• Take $${\varepsilon}\coloneqq 1/2$$. By uniform convergence, for $$N$$ large enough, \begin{align*} & \forall n\geq N \quad {\left\lvert {\chi_{E_n}(x) - 1} \right\rvert} < 1/2 && \forall x\in X\\ &\iff \forall n\geq N \quad \chi_{E_n}(x) = 1 && \forall x\in X \\ &\iff \forall n\geq N \quad x\in E_n && \forall x\in X &\iff \forall n\geq N \quad E_n = X ,\end{align*} where we’ve used that $$E_n \subseteq X$$ by definition and this shows $$X \subseteq E_n$$. So this $$N$$ suffices.

$$\impliedby$$:

• Let $${\varepsilon}> 0$$ be arbitrary.
• Choose $$N$$ such that $$n\geq N \implies X = E_n$$. Then \begin{align*} &\forall n\geq N \quad x\in E_n && \forall x\in X \\ &\forall n\geq N \quad \chi_{E_n}(x) = 1 && \forall x\in X \\ &\forall n\geq N \quad {\left\lvert {\chi_{E_n}(x) - 1} \right\rvert} = 0 < {\varepsilon}&& \forall x\in X ,\end{align*} so $$\chi_{E_n} \to 1$$ uniformly.

Part b:

• Define \begin{align*} S &\coloneqq\left\{{x\in X {~\mathrel{\Big\vert}~}\chi_{E_k}(x) \to 1}\right\}\\ &\coloneqq\left\{{x\in X {~\mathrel{\Big\vert}~}\forall {\varepsilon},\, \exists N\, \text{ s.t. } {\left\lvert {\chi_{E_k}(x) - 1 } \right\rvert} < {\varepsilon},\forall k\geq N}\right\}\\ L &\coloneqq\bigcap_{n\geq 0} \bigcup_{k\geq n} \qty{X\setminus E_k} ,\end{align*} so $$S$$ is the set where $$f_n\to f$$ and $$X\setminus S$$ is the exceptional set where $$f_n\not\to f$$ doesn’t converge pointwise.

• Claim: $$L = X\setminus S$$, so if $$x\in S \iff x\in X\setminus L$$.

• Proof of claim: Suppose there exists an $$N$$ such that the first line below is true. Then for a fixed $$x$$, there are equivalent statements: \begin{align*} &\qquad x \in S \\ &\iff \exists N \text{ s.t. } \forall {\varepsilon}>0,\quad {\left\lvert {\chi_{E_k}(x) - 1 } \right\rvert} < {\varepsilon}&& \forall k\geq N \\ &\iff \exists N \text{ s.t. } {\left\lvert {\chi_{E_k}(x) - 1 } \right\rvert} = 0 && \forall k\geq N \\ &\iff \exists N \text{ s.t. } \chi_{E_k}(x) = 1 && \forall k\geq N \\ &\iff \exists N \text{ s.t. } x\in E_k && \forall k\geq N \\ &\iff \exists N \text{ s.t. } x\not\in X\setminus E_k &&\forall k\geq N \\ &\iff \exists N \text{ s.t. } x\not\in \bigcup_{k\geq N} X\setminus E_k \\ &{\color{blue} \iff} x\not\in \bigcap_{n\geq 0}\bigcup_{k\geq n} X\setminus E_k \\ &\iff x\not\in L \\ &\iff x\in X\setminus L .\end{align*}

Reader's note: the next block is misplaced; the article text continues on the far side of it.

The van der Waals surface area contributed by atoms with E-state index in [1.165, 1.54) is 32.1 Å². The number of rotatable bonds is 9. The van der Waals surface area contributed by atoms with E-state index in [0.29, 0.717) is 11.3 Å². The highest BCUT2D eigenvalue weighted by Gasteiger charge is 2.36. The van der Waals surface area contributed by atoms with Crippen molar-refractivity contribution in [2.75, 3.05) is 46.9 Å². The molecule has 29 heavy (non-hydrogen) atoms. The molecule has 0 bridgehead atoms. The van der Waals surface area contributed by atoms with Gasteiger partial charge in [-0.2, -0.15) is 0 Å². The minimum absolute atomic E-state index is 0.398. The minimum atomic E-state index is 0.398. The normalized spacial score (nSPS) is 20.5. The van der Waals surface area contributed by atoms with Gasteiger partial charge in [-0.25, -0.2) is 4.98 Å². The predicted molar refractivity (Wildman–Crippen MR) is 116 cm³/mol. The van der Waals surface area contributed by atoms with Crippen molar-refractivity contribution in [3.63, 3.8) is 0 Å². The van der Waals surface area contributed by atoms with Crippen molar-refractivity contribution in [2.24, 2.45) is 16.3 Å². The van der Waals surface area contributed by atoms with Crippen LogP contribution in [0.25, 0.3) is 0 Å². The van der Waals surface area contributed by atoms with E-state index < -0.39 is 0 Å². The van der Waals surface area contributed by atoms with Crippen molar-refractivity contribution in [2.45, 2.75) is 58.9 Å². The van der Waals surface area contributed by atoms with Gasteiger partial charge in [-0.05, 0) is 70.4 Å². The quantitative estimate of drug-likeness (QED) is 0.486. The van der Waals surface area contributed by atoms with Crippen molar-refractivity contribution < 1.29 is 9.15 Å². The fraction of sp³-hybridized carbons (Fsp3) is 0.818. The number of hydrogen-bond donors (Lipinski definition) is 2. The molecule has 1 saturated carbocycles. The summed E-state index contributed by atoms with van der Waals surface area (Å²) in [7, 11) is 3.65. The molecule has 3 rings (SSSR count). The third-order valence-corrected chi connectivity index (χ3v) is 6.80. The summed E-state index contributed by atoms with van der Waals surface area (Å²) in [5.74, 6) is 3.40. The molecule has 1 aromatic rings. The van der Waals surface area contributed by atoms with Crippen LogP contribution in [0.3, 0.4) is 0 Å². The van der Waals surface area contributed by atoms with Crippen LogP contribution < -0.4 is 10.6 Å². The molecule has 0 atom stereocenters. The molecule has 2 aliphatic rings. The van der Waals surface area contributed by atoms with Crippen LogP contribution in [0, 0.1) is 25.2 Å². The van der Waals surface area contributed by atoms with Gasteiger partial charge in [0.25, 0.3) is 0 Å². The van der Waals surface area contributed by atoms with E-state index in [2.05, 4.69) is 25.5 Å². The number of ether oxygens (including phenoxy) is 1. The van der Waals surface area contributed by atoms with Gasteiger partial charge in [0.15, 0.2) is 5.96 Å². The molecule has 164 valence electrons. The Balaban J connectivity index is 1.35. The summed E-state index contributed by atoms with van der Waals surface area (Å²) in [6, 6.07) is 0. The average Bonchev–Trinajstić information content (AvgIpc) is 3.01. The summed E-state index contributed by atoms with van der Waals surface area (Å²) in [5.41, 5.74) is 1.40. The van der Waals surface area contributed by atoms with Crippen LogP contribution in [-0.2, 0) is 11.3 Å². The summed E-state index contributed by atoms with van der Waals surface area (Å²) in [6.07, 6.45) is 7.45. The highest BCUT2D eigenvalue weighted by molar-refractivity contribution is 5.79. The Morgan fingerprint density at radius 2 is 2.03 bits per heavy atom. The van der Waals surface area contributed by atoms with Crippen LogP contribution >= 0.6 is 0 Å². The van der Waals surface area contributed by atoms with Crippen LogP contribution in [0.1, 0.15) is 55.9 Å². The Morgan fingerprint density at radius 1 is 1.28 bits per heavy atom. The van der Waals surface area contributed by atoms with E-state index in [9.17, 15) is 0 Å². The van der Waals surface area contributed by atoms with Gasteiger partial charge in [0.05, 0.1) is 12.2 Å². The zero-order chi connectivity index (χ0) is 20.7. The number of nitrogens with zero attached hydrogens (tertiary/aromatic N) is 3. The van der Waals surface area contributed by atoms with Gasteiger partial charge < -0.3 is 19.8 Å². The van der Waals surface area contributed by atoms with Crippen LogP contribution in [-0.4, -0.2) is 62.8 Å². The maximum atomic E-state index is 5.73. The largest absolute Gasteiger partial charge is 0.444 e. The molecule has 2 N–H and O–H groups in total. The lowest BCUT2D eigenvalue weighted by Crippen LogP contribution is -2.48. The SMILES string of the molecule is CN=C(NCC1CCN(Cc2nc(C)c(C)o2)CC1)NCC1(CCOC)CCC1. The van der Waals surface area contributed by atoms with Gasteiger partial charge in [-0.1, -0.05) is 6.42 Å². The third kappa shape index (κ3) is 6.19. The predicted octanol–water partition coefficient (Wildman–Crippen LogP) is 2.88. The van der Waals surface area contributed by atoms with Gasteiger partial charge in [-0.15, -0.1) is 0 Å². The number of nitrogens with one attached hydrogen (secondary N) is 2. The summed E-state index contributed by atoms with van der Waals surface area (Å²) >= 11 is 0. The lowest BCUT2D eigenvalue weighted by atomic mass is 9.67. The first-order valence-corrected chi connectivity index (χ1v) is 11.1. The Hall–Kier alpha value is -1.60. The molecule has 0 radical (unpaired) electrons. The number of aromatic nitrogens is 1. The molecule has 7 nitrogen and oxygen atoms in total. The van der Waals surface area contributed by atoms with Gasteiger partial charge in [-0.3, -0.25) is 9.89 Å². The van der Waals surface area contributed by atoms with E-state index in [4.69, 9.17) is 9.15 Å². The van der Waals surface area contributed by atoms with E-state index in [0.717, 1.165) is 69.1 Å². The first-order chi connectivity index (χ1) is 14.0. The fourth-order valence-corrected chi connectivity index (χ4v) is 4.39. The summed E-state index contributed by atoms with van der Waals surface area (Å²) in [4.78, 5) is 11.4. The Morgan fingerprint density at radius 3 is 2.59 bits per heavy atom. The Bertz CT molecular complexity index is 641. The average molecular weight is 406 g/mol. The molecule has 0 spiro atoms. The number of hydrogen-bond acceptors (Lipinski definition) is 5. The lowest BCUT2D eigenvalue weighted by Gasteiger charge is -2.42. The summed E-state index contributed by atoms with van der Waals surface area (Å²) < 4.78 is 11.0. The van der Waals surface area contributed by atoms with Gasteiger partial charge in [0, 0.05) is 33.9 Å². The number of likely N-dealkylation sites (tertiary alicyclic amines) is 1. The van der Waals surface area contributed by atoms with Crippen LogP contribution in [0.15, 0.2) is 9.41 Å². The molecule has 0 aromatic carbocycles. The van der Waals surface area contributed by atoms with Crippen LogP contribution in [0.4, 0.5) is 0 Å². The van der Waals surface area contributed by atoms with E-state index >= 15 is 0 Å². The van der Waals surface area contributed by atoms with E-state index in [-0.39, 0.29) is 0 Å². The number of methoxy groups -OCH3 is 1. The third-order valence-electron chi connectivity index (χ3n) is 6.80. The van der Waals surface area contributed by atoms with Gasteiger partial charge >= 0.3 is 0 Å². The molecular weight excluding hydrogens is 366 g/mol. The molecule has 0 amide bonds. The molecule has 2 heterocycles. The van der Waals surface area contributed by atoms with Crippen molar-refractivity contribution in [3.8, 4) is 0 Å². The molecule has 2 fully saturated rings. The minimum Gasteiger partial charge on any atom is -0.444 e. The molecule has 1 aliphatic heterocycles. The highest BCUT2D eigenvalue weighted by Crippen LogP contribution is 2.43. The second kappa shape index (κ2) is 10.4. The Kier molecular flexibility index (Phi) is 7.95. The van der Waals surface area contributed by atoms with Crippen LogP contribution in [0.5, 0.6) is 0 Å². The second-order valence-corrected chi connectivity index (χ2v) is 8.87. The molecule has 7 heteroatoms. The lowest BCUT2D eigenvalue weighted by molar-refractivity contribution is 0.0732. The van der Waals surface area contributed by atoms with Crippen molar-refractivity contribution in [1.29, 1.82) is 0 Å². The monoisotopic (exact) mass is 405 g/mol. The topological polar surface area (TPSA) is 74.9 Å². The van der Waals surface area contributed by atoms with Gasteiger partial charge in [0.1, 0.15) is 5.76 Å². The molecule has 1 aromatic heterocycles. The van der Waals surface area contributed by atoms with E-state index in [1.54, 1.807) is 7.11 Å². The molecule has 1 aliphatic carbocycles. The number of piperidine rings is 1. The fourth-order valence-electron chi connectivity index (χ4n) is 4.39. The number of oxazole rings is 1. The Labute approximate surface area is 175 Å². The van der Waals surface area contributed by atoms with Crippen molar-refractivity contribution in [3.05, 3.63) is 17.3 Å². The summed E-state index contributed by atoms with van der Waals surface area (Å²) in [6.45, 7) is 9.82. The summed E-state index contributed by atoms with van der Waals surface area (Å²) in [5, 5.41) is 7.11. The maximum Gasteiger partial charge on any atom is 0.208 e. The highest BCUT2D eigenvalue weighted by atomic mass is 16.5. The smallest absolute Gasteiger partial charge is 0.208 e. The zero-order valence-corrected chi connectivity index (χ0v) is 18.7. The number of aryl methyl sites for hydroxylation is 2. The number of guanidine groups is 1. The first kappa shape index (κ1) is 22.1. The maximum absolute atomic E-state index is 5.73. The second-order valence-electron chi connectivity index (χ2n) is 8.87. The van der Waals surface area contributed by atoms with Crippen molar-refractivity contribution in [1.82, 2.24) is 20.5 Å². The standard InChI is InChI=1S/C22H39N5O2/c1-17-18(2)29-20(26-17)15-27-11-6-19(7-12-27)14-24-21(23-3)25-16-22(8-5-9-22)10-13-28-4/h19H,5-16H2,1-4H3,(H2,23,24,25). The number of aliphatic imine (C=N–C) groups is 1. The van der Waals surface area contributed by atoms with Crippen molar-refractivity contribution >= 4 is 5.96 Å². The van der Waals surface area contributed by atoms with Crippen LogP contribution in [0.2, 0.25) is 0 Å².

• Proving the iff: $$f_n\to f$$ almost everywhere $$\iff \mu(X\setminus S) = 0 \iff \mu(L) = 0$$.

## Spring 2021.3 #real_analysis/qual/work

Let $$(X, \mathcal{M}, \mu)$$ be a finite measure space and let $$\left\{{ f_n}\right\}_{n=1}^{\infty } \subseteq L^1(X, \mu)$$. Suppose $$f\in L^1(X, \mu)$$ such that $$f_n(x) \overset{n\to \infty }\to f(x)$$ for almost every $$x \in X$$. Prove that for every $${\varepsilon}> 0$$ there exists $$M>0$$ and a set $$E\subseteq X$$ such that $$\mu(E) \leq {\varepsilon}$$ and $${\left\lvert {f_n(x)} \right\rvert}\leq M$$ for all $$x\in X\setminus E$$ and all $$n\in {\mathbb{N}}$$.

## Fall 2020.2 #real_analysis/qual/work

• Let $$f: {\mathbf{R}}\to {\mathbf{R}}$$. Prove that \begin{align*} f(x) \leq \liminf_{y\to x} f(y)~ \text{for each}~ x\in {{\mathbf{R}}} \iff \{ x\in {{\mathbf{R}}} \mathrel{\Big|}f(x) > a \}~\text{is open for all}~ a\in {{\mathbf{R}}} \end{align*}

• Recall that a function $$f: {{\mathbf{R}}} \to {{\mathbf{R}}}$$ is called lower semi-continuous iff it satisfies either condition in part (a) above.

Prove that if $$\mathcal{F}$$ is any family of lower semi-continuous functions, then \begin{align*} g(x) = \sup\{ f(x) \mathrel{\Big|}f\in \mathcal{F}\} \end{align*} is Borel measurable.

Note that $$\mathcal{F}$$ need not be a countable family.

## Fall 2016.2 #real_analysis/qual/completed

Let $$f, g: [a, b] \to {\mathbf{R}}$$ be measurable with \begin{align*} \int_{a}^{b} f(x) ~d x=\int_{a}^{b} g(x) ~d x. \end{align*} Show that either

• $$f(x) = g(x)$$ almost everywhere, or
• There exists a measurable set $$E \subset [a, b]$$ such that \begin{align*} \int _{E} f(x) \, dx > \int _{E} g(x) \, dx \end{align*}

• Monotonicity of the Lebesgue integral: $$f\leq g$$ on $$A$$ $$\implies \int_A f \leq \int_A g$$

Take the assumption and the negation of (1) and show (2). The obvious move: define the set $$A$$ where they differ. The non-obvious move: split $$A$$ itself up to get a strict inequality.

• Write $$X\coloneqq[a, b]$$,
• Suppose it is not the case that $$f=g$$ almost everywhere; then letting $$A\coloneqq\left\{{x\in X {~\mathrel{\Big\vert}~}f(x) \neq g(x)}\right\}$$, we have $$m(A) > 0$$.
• Write \begin{align*} A = A_1 {\textstyle\coprod}A_2 \coloneqq\left\{{f > g}\right\} {\textstyle\coprod}\left\{{f < g}\right\} .\end{align*}
• Both $$A_i$$ are measurable:
• Since $$f,g$$ are measurable functions, so is $$h\coloneqq f-g$$.
• We can write \begin{align*} A_1 &\coloneqq\left\{{ x\in X {~\mathrel{\Big\vert}~}h > 0 }\right\} = h^{-1}((0, \infty)) \\ A_2 &\coloneqq\left\{{ x\in X {~\mathrel{\Big\vert}~}h < 0 }\right\} = h^{-1}((-\infty, 0)) ,\end{align*} and pullbacks of Borel sets by measurable functions are measurable.
• Then on $$E$$, we have $$f(x)>g(x)$$ pointwise. This is preserved by monotonicity of the integral, thus \begin{align*} f(x) > g(x) \text{ on } E \implies \int_{E} f(x)\,dx > \int_{E} g(x)\, dx .\end{align*}

## Spring 2016.4 #real_analysis/qual/work

Let $$E \subset {\mathbf{R}}$$ be measurable with $$m(E) < \infty$$. Define \begin{align*} f(x)=m(E \cap(E+x)). \end{align*}

Show that

• $$f\in L^1({\mathbf{R}})$$.
• $$f$$ is uniformly continuous.
• $$\lim _{|x| \to \infty} f(x) = 0$$.

Hint: \begin{align*} \chi_{E \cap(E+x)}(y)=\chi_{E}(y) \chi_{E}(y-x) \end{align*}

#real_analysis/qual/work #real_analysis/qual/completed